This is a beautifully written book in terms of literary style and language. It is very long though and takes a long time to read. It stands out as a classic because of its bold theme of a taboo topic like adultery and the depth with which Tolstoy describes the thoughts and feelings of his characters. Its adult theme is geared towards a mature audience - ideally a college student or someone older. Tolstoy writes vividly about the power of beauty and charm, the attraction that ensues, the head over heels romance of Anna and Vronsky, the heady feeling that makes them forget everyone and everything around them, the dislike with which Vronsky sizes up Karenin at their first meeting, and the guilt, humiliation, and social alienation that their affair brings. He includes minute details of their body language as if he had personally seen the story unfold before his eyes and had keenly and accurately noted every detail about each character. He shows that people cannot change overnight and that promises are difficult to keep - Oblsonsky promises to be true to his wife but continues to stray. He gives glimpses into the pretentious nature of the Russian high class - they prefer to speak in French than Russian. He highlights the fact that it is only men who discuss politics. Vronsky and Anna's romance was the best part of the book. I found the parts about Levin's farming and his doubts about the existence of God to be dull and dry, although it helped contrast the luxurious lives of the upper class with the poor conditions of the peasants. I didn't like the end. I liked the character of Karenin the most - levelheaded, even-keeled and caring (yes, he does have a heart). Anna came across as selfish, impulsive and weak - in committing adultery and her end. I wish Tolstoy had written something about the relationship between Vronsky and the daughter he had with Anna. I would have also liked to know whether or not Levin's brother, Koznyshev, ever proposed to Kitty's friend. I feel I was mentally and emotionally a little too young to fully understand and appreciate this book - in terms of vocabulary as well as what the characters feel and why they react the way they do, especially where matters of the heart were concerned. Yet, I am glad that I read it because I was able to grasp the main message of the novel - reckless decisions in love (especially adultery) only bring doom and gloom. High school students will also benefit from reading this classic tale. It will give them an opportunity to vicariously experience the outcome of possible future decisions. They will be better prepared to face the temptation of extra-marital love, should it surface in their lives. It'll also make them compare and contrast nineteenth century Russian society to our society today. It will make them appreciate how today's society is more accepting of people in Anna's situation. They will be glad that women have more rights now and that the middle class is much stronger.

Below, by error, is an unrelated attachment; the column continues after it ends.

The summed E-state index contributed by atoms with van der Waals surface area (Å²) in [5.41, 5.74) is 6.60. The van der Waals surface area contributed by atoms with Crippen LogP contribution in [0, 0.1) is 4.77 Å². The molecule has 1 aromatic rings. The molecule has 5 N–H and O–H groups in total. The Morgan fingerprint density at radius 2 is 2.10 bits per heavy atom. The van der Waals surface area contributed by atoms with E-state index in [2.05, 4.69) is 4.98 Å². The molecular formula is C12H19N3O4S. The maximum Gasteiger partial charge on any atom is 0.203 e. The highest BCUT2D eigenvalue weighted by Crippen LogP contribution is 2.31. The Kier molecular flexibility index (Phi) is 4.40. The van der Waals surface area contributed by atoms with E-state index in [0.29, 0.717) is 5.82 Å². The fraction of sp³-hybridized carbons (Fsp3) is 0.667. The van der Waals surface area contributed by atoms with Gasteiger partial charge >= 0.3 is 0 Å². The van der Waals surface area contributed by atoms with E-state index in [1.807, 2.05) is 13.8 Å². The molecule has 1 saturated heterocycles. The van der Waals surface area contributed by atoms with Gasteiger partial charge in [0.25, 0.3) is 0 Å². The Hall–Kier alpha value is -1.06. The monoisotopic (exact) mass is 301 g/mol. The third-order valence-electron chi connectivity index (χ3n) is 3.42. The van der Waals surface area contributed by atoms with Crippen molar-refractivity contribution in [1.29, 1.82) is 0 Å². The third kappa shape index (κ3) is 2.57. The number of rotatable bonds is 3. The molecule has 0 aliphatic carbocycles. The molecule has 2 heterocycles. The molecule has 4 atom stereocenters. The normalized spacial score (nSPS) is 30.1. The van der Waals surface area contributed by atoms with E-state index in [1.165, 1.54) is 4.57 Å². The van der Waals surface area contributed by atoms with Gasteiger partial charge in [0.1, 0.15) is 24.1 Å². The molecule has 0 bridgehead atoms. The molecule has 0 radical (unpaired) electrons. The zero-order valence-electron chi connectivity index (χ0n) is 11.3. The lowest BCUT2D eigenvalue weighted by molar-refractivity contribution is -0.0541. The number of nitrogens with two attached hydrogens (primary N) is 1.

Scobie More than 1 year ago